Whenever a claimant asserts that he is totally incapacitated, the burden of proving such a disability falls upon him. Cummings v. Twin Tool Mfg., 40 Conn. App. 36, 42 (1996); Curtiss v. State of Connecticut/Dept. of Mental Retardation Region 2, 3220 CRB-6-95-11 (decided Aug. 20, 1997). Although the claimant in this case correctly observes that a person may reach maximum medical improvement, have a permanent partial impairment, and be temporarily totally disabled all at the same time; McCurdy v. State, 227 Conn. 261, 267-68 (1993); it was still necessary for the claimant to persuade the trial commissioner that at least some of the evidence presented in support of his claim of continued total disability was credible and convincing. Curtiss, supra. As always, the trial commissioner acted as the finder of the facts and the judge of the credibility of the evidence before her, and the mere fact that some of the medical reports appeared uncontradicted did not make the opinions contained within them admitted or undisputed. Kish v. Nursing Home Care, Inc., 47 Conn. App. 620, 627 (1998); Jusiewicz v. Reliance Automotive, 3140 CRB-6-95-8 (decided Jan. 24, 1997); Webb v. Pfizer, Inc., 14 Conn. Workers' Comp. Rev. Op. 69, 70-71, 1859 CRB-5-93-9 (May 12, 1995). Absent a clear abuse of discretion, this board cannot disturb a decision made by the commissioner regarding the appropriate weight to give the evidence. Jusiewicz, supra.
The gist of the claimant's argument on appeal is that the commissioner committed legal error by stating that the claimant has failed to prove total disability. His rationale is that most of the medical evidence indicates that the claimant cannot work, and none of it says that he can perform a job. Quite simply, this board has no authority on review to say that the claimant's evidence was credible, and proved his case as a matter of law. If a commissioner does not find a medical report, or a group of medical reports, convincing, there is nothing this board can do about it on appeal. Cummings, supra, 38; Webb, supra.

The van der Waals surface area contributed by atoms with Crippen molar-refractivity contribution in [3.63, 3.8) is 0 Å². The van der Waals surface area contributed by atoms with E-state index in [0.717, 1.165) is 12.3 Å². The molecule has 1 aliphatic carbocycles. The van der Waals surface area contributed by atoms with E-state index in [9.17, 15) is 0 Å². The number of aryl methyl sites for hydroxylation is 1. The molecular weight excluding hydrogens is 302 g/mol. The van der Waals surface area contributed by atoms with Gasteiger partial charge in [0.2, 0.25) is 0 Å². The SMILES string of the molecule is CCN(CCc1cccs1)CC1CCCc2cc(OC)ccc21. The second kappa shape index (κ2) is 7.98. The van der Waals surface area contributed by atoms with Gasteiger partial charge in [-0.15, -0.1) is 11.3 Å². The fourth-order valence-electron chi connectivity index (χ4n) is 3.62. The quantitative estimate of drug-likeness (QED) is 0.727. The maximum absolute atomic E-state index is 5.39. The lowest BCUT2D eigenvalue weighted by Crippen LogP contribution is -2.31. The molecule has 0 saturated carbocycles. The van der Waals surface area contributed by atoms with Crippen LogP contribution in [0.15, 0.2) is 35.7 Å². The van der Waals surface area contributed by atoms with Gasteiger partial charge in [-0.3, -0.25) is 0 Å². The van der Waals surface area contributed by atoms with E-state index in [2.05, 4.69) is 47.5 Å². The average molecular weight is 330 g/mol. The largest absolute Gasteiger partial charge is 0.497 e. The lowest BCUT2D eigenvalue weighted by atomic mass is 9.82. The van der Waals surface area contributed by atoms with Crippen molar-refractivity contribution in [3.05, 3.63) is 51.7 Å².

We observe that the claimant offered only medical reports in support of his case; neither he nor anyone else testified in support of his claim. Thus, the trial commissioner was unable to ask any questions, or witness the demeanor of the claimant as he told his story and described his current condition. Furthermore, a review of the medical reports reveals that only two of the six physicians whose reports were submitted into evidence state unequivocally that the claimant is totally disabled. Of those two, Dr. Sella only saw the claimant once for an independent medical examination on January 13, 1995, while Dr. Glass saw the claimant for one examination on August 23, 1993. Dr. Saberski, meanwhile, reported on October 4, 1995 that patients suffering from lumbar spine dysfunction generally have a work capacity, although the claimant may not be able to work due to the length of his disability. No firm opinion was offered either way. Dr. Schlein also left the issue of work capacity unaddressed. We can certainly see how the evidence offered by the claimant here could be insufficient in the commissioner's eyes to constitute adequate proof of the claimant's continuing total disability. Thus, we cannot say that the commissioner's failure to interpret the evidence in a manner more favorable to the claimant amounted to an abuse of her discretion.
The trial commissioner's decision is hereby affirmed.
Commissioners Donald H. Doyle, Jr., and Michael S. Miles concur.
Lorraine Lockery Administrative Hearings Lead Specialist